A. This is going to be about the hottest ticket in town, and if the D200’s success is any indicator, Nikon won’t be able to make enough D3s or D300s to keep up with the demand. I’ll give you the same advice I would give a close friend; go to B&H Photo right now and place your order (I buy all my gear from B&H).

Q. I love Nikon, but is the D3 going to be worth shelling out that much money? I've heard rumors in the past of Nikon not going full frame because of loss of information around the edges⦠does the sensor in the D3 rectify this?
A. It’s a really amazing, full frame camera (I noticed no loss of info around the edges whatsoever) and worth every penny, if you need it for your work (in other words; if the feature set matches what you do for a living, or if you’re a rich doctor).

Q. How good is the camera on low iso. Is iso 200 better than iso100 on the D2X/
A. Honestly, in my testing, ISO 1200 on the D3 is like ISO 400 on the D2Xs. The noise is dramatically, shockingly, stunningly less.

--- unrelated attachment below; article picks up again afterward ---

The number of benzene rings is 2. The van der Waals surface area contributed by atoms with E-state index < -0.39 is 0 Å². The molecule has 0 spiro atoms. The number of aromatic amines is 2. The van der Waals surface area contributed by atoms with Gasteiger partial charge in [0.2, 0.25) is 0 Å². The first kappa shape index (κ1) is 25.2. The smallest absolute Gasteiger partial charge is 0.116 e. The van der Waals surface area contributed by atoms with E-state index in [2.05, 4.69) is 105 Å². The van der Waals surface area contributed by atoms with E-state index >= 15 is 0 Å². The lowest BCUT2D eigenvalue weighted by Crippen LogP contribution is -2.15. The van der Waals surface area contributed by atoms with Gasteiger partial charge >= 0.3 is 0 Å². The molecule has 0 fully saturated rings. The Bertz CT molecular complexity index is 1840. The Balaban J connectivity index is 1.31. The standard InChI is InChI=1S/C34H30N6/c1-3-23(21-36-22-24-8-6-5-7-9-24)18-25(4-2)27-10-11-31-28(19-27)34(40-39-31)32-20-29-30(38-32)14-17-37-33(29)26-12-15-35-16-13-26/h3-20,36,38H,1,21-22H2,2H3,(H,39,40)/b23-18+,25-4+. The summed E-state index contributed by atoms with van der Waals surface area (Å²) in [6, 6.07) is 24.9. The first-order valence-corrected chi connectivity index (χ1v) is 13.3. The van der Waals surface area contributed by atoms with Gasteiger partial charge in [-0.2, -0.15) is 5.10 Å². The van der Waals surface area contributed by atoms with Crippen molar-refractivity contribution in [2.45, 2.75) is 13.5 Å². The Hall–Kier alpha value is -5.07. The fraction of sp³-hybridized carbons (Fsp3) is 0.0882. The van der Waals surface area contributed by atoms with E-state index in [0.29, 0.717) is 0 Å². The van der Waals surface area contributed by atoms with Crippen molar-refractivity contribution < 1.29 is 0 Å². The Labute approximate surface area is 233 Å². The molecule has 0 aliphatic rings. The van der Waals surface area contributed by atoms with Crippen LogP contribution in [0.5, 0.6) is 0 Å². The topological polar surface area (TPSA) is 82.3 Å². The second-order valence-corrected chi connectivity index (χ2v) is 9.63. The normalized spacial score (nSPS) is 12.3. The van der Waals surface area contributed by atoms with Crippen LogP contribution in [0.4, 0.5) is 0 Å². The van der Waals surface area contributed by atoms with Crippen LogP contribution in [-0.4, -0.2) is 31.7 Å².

Q. How does the D300 compare to Canon’s 40D?
A. I haven’t been able to field test either (I held a D300 for about two minutes, and I haven’t laid eyes on a 40D yet), so I’m not going to be much help there. Actually, I’m getting more questions on the D300 than I am the D3, as the market segment is much bigger for a $1600 camera than a $5,000 camera, and as soon as I get my hands on one or the other; I’ll give it a good field testing.

Q. What did you like best about the D3? Least?
A. Of course, I loved the low noise at high ISOs, but I try to shoot at as low as an ISO as possible, so for me the low noise is a bonus; not a requirement most of the time. I did love the new larger, crisper LCD panel on the back. I was surprised at what a difference it made. Plus, the menus are big and bright, and much more readable all the way around.

I love the ability to use two memory cards, and all the ways you can configure them. I thought the airplane-cockpit-style leveling device was very clever, but I didn’t find myself using it in real life (though I probably would at some point). One thing I dearly love, (and this will probably sound silly), but it’s the ability to use the Main Control Dial to scroll though the images on the LCD, rather than the Multi-Selector switch. To me, that was almost worth the upgrade, which just proves to me once again that it’s “the little things” that sometimes make the biggest difference. I loved the feel of the shutter button–I think it feels better than any Nikon’s ever made (at least on a digital SLR), and the whole camera just has a wonderful feel in your hands. The images it produces are warm, crisp, sharp, and I was just delighted overall at the quality of the images. What do I like least? The price. I wish it was lower, but if you look at the competition, it’s really a very competitive price.